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The Ideology of Ideal Nutrition
On the Relativity of General Dietary Rules
By Dr Claude Pasquini- from IVU News 2001

The nutritional needs of a pregnant teenager in the African Tropics cannot be the same as those of a Siberian coal-miner...

There is no disease. There are only diseased people, who have to be treated as whole persons and according to their particular constitution, their age, their emotional sensitivity and mental states. As diet indeed often contributes directly or indirectly to a person's changes to the worse, it must also be the key to return to or to keep oneself in that state of mental, emotional, physical and social well-being we call health.

Yet modern techno-medicine has not yet focused its attention on the relation between health and the food we eat. There is still little interest in developing a full scale preventive medicine based on the nutritional origins and the underlying mechanisms of people becoming sick.

There are, of course, plenty of books on diet hailing a nutritional approach in the treatment and prevention of disease. As scientifically sound, justified, important and well-meaning as they may be, the nutritional recommendations and interdictions are usually concerned with minimal requirements, deficiencies, ideal combinations of fats, carbohydrates, proteins, minerals and vitamins and potentially harmful or protective dietary components. In other words, nutritional science deals basically with dietary rules that are generally applicable to the human species but not necessarily specifically applicable to every human individual. This seems obvious. For, how could nutritional science take into account equitably the dietary needs of, say, 7 billion individuals without knowing anything about their existential particularities with regard to food? It would indeed be difficult not to say impossible to take into account their culturally, environmentally and historically conditioned eating habits, and the food items they have or don't have access to.

While eating a lot of fruit may be healthy to many of us, it may be extremely harmful to people suffering from Type 1 diabetes. Many cultures thrive on milk as a staple food while thousands of individuals in other parts of the world suffer from allergies to it. Western dietary books recommend vegetables, fruits or cereals that do not even grow in Eastern countries. The nutritional needs of a pregnant teenager in the African Tropics cannot be the same as the ones of a Siberian coal-miner doing night work and having to face temperatures of 30 degrees Celsius below zero. The nutritional tolerance and flexibility of a high-strung New York City banker addicted to urban life will be different from that of a Tibetan monk who spends half of his life fasting in the Himalayan mountains. The diet for a top athlete preparing for the Olympics differs from the diet for a vegan baby. Good dieticians know that their general dietary rules are but a firsthand orientation and that they have to be individualized, which is to say, attuned to the specific environmental, cultural and personal contingencies that shape the needs and urges of every individual.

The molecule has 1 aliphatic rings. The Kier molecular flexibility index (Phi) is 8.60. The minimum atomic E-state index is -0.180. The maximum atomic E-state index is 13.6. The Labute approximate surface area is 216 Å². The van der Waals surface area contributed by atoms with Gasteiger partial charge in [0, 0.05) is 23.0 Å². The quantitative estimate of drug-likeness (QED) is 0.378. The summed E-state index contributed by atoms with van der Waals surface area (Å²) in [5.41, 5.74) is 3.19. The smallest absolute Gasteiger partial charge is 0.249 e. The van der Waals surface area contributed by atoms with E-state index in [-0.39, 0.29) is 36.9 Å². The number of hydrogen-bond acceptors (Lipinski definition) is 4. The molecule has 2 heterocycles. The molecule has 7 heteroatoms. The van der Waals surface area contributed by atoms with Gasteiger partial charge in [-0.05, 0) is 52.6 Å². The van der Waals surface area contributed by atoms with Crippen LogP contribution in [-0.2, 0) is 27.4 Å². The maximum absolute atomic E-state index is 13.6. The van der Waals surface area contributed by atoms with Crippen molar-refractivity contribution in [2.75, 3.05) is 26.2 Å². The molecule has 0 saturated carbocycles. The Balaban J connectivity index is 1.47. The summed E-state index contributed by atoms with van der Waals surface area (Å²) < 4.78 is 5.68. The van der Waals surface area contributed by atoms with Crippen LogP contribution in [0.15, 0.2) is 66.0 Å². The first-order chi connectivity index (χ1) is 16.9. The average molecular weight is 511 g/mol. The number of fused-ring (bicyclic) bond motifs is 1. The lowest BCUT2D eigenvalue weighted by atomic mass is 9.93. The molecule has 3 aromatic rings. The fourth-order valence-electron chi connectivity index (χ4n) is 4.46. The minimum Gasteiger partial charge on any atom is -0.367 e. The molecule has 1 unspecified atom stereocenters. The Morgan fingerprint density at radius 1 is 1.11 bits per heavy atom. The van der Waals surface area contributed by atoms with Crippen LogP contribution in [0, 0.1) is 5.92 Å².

Indeed, there is no such thing like an ideal diet, simply because there is no ideal person, no ideal body, no ideal way of feeling, thinking or behaving, no ideal way of living, no ideal way of feeling healthy. Ideals have no material substance. They are meant to be guidelines, noble ideas to be realized by individuals whose real lives, let's not forget it, are conditioned by and conditional upon many unknowns. In the contingent world of diet and health there is therefore no place for absolutist ideals, all the more so since dietary knowledge is still in its infancy. Fighting for and teaching an absolutist ideal without nuances is creating an ideology. Living for an ideology is practicing idolatry.

Even serious nutritional science may slip off into an idealism that forgets that scientific generalities are generally true but not necessarily specifically applicable or even specifically desirable. A rigorous scientific dietary idealism may be as doctrinaire as some non-scientific or alternative nutritional philosophies, religions or fads. Any doctrinaire dietary idealism, grounded in science, philosophy or religion as it may be, lacks self-criticism and that healthy dose of scepticism characteristic of intelligence. It is exclusive, self-centered, narrow-minded and hence potentially harmful to science, philosophy and religion; harmful to nutrition as a noble field of knowledge, and harmful to our dignity. It is, in short, a health hazard.

There is no need for a nutritional monoculture but for dietary variety. It is the spice of life.


Claude Pasquini is the IVU Liaison Officer for Europe and a member of the IVU Council


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